So much for the theory that transforming the racial and cultural demographics of America was not tantamount to turning America into not-America:
Pulitzer prize winning reporter Chris Hedges – along with journalist Naomi Wolf, Pentagon Papers whistleblower Daniel Ellsberg, activist Tangerine Bolen and others – sued the government to join the NDAA’s allowance of the indefinite detention of Americans.
The trial judge in the case asked the government attorneys 5 times whether journalists like Hedges could be indefinitely detained simply for interviewing and then writing about bad guys. The government refused to promise that journalists like Hedges won’t be thrown in a dungeon for the rest of their lives without any right to talk to a judge.
The trial judge ruled that the indefinite detention bill was unconstitutional, holding:
This Court rejects the government’s suggestion that American citizens can be placed in military detention indefinitely, for acts they could not predict might subject them to detention.
But the court of appeal overturned that decision, based upon the assumption that limited the NDAA to non-U.S. citizens:
We thus conclude, consistent with the text and buttressed in part by the legislative history, that Section 1021 [of the 2012 NDAA] means this: With respect to individuals who are not citizens, are not lawful resident aliens, and are not captured or arrested within the United States, the President’s [Authorization for Use of Military Force] authority includes the authority to detain those responsible for 9/11 as well as those who were a part of, or substantially supported, al-Qaeda, the Taliban, or associated forces that are engaged in hostilities against the United States or its coalition partners—a detention authority that Section 1021 concludes was granted by the original AUMF. But with respect to citizens, lawful resident aliens, or individuals captured or arrested in the United States, Section 1021 simply says nothing at all.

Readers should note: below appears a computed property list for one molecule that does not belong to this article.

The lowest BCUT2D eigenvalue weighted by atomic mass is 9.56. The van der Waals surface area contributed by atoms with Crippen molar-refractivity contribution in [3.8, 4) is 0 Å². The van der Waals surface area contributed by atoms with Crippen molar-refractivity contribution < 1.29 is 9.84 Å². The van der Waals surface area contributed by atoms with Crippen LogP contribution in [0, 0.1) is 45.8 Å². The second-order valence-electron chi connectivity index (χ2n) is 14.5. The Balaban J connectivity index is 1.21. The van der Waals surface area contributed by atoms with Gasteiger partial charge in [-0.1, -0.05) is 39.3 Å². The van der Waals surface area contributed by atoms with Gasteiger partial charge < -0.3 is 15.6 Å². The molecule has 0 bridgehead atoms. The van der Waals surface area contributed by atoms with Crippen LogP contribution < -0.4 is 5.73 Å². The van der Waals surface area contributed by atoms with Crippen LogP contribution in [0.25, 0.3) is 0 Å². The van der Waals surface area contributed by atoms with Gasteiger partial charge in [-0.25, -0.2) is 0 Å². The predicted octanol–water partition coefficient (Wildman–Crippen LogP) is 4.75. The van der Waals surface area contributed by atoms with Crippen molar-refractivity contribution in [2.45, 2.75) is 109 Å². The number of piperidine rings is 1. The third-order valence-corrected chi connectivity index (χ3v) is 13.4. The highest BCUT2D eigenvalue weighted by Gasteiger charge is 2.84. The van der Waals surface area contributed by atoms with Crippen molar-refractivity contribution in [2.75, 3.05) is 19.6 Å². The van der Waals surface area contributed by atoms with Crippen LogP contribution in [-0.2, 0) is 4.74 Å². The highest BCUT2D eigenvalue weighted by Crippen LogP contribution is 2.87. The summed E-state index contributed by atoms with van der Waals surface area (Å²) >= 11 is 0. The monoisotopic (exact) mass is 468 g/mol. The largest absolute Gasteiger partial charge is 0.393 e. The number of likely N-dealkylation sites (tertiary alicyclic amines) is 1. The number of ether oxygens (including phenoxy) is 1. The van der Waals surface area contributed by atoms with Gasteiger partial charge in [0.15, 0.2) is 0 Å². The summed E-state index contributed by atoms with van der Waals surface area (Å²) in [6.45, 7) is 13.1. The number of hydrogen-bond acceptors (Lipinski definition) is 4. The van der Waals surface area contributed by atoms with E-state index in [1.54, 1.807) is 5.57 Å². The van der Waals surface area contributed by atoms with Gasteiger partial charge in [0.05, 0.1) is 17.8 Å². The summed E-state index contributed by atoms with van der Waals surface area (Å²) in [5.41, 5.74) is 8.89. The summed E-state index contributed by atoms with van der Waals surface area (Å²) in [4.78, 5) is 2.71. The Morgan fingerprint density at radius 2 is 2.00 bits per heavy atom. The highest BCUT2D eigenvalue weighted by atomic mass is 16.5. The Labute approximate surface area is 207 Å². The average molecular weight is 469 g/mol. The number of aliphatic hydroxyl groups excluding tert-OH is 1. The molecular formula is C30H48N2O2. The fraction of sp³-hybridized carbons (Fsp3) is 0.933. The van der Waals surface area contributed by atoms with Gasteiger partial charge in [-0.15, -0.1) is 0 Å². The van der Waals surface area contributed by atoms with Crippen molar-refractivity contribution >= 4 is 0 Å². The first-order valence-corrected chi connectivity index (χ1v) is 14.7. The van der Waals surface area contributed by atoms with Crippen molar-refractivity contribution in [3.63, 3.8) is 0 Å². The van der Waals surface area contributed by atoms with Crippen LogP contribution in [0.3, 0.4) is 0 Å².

The court of appeal ignored the fact that the co-sponsors of the indefinite detention law said it does apply to American citizens, and that top legal scholars agree. Last week, the U.S. Supreme Court declined to hear an appeal of the case, thus blessing and letting stand the indefinite detention law stand unchanged.
Now, do you really think it is an accident that a post-Christian and multiracial America just happens to also be post-constitutional? Do you really think it is nothing more than pure coincidence that those who reject the strictures of the Natural Law also reject the limits imposed by Constitutional Law?
The men who wrote and signed the Constitution were, for the most part, straight white male Protestants of English descent. There is not a single straight, white, male Protestant of English descent on the U.S. Supreme Court that just granted the military and the executive branch agencies extra-judicial powers over the American citizenry. If you do not believe that the differing population demographics that distinguish European culture from aboriginal culture are irrelevant, why do you assume that the different population demographics between the authors of the Constitution and the current Supreme Court must be irrelevant?